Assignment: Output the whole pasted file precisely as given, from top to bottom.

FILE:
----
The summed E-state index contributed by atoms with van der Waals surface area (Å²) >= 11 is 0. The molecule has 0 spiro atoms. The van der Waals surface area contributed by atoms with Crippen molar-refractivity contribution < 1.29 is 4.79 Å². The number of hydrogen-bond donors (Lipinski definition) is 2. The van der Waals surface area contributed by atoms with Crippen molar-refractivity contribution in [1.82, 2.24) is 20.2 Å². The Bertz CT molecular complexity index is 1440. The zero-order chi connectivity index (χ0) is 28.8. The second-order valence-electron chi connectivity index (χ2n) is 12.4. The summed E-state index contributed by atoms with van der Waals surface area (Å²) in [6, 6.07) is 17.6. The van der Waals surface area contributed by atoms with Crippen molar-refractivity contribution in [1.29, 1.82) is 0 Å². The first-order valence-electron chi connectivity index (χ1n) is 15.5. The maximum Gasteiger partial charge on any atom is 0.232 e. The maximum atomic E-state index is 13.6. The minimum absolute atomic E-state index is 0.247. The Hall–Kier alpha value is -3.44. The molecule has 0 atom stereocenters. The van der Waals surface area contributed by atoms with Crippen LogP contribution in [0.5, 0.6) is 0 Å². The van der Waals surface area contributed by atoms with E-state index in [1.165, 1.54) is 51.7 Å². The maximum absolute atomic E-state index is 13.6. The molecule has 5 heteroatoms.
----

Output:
The summed E-state index contributed by atoms with van der Waals surface area (Å²) >= 11 is 0. The molecule has 0 spiro atoms. The van der Waals surface area contributed by atoms with Crippen molar-refractivity contribution < 1.29 is 4.79 Å². The number of hydrogen-bond donors (Lipinski definition) is 2. The van der Waals surface area contributed by atoms with Crippen molar-refractivity contribution in [1.82, 2.24) is 20.2 Å². The Bertz CT molecular complexity index is 1440. The zero-order chi connectivity index (χ0) is 28.8. The second-order valence-electron chi connectivity index (χ2n) is 12.4. The summed E-state index contributed by atoms with van der Waals surface area (Å²) in [6, 6.07) is 17.6. The van der Waals surface area contributed by atoms with Crippen molar-refractivity contribution in [1.29, 1.82) is 0 Å². The first-order valence-electron chi connectivity index (χ1n) is 15.5. The maximum Gasteiger partial charge on any atom is 0.232 e. The maximum atomic E-state index is 13.6. The minimum absolute atomic E-state index is 0.247. The Hall–Kier alpha value is -3.44. The molecule has 0 atom stereocenters. The van der Waals surface area contributed by atoms with Crippen LogP contribution in [0.5, 0.6) is 0 Å². The van der Waals surface area contributed by atoms with E-state index in [1.165, 1.54) is 51.7 Å². The maximum absolute atomic E-state index is 13.6. The molecule has 5 heteroatoms.